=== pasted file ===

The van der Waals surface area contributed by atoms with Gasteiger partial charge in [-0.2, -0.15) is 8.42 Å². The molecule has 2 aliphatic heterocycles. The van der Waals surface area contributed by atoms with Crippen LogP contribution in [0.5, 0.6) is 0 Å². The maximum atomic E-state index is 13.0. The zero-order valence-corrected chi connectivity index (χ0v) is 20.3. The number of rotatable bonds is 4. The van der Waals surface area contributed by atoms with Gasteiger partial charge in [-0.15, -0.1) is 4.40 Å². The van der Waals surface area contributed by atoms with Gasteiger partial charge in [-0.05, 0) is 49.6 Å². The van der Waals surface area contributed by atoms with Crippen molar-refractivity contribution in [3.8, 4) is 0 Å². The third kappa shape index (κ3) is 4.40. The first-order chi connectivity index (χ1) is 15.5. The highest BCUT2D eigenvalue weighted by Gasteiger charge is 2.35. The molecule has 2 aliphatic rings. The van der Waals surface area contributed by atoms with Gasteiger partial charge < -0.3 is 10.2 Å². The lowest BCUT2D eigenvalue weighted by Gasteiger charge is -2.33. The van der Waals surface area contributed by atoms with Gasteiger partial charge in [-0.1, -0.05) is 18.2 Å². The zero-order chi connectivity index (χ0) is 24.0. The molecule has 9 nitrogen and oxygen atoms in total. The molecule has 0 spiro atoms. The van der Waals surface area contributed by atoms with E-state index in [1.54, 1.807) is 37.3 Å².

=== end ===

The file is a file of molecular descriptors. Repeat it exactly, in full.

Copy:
The van der Waals surface area contributed by atoms with Gasteiger partial charge in [-0.2, -0.15) is 8.42 Å². The molecule has 2 aliphatic heterocycles. The van der Waals surface area contributed by atoms with Crippen LogP contribution in [0.5, 0.6) is 0 Å². The maximum atomic E-state index is 13.0. The zero-order valence-corrected chi connectivity index (χ0v) is 20.3. The number of rotatable bonds is 4. The van der Waals surface area contributed by atoms with Gasteiger partial charge in [-0.15, -0.1) is 4.40 Å². The van der Waals surface area contributed by atoms with Gasteiger partial charge in [-0.05, 0) is 49.6 Å². The van der Waals surface area contributed by atoms with Crippen molar-refractivity contribution in [3.8, 4) is 0 Å². The third kappa shape index (κ3) is 4.40. The first-order chi connectivity index (χ1) is 15.5. The highest BCUT2D eigenvalue weighted by Gasteiger charge is 2.35. The molecule has 2 aliphatic rings. The van der Waals surface area contributed by atoms with Gasteiger partial charge < -0.3 is 10.2 Å². The lowest BCUT2D eigenvalue weighted by Gasteiger charge is -2.33. The van der Waals surface area contributed by atoms with Gasteiger partial charge in [-0.1, -0.05) is 18.2 Å². The zero-order chi connectivity index (χ0) is 24.0. The molecule has 9 nitrogen and oxygen atoms in total. The molecule has 0 spiro atoms. The van der Waals surface area contributed by atoms with E-state index in [1.54, 1.807) is 37.3 Å².